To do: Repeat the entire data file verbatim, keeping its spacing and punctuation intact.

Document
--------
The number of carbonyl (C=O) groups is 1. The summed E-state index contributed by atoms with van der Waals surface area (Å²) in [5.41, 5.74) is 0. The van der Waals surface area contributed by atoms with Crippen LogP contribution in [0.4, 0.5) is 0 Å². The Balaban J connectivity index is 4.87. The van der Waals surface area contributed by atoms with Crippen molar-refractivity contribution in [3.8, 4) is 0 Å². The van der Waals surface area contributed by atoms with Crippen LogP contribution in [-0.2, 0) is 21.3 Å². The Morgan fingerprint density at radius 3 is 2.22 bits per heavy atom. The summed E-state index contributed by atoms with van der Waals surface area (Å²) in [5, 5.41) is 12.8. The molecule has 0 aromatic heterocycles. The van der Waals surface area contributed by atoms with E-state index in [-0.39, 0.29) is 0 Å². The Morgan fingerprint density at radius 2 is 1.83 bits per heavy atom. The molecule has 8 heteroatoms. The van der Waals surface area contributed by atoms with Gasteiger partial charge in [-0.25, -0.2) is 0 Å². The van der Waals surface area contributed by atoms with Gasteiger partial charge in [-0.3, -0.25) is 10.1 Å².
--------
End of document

The number of carbonyl (C=O) groups is 1. The summed E-state index contributed by atoms with van der Waals surface area (Å²) in [5.41, 5.74) is 0. The van der Waals surface area contributed by atoms with Crippen LogP contribution in [0.4, 0.5) is 0 Å². The Balaban J connectivity index is 4.87. The van der Waals surface area contributed by atoms with Crippen molar-refractivity contribution in [3.8, 4) is 0 Å². The van der Waals surface area contributed by atoms with Crippen LogP contribution in [-0.2, 0) is 21.3 Å². The Morgan fingerprint density at radius 3 is 2.22 bits per heavy atom. The summed E-state index contributed by atoms with van der Waals surface area (Å²) in [5, 5.41) is 12.8. The molecule has 0 aromatic heterocycles. The van der Waals surface area contributed by atoms with E-state index in [-0.39, 0.29) is 0 Å². The Morgan fingerprint density at radius 2 is 1.83 bits per heavy atom. The molecule has 8 heteroatoms. The van der Waals surface area contributed by atoms with Gasteiger partial charge in [-0.25, -0.2) is 0 Å². The van der Waals surface area contributed by atoms with Gasteiger partial charge in [-0.3, -0.25) is 10.1 Å².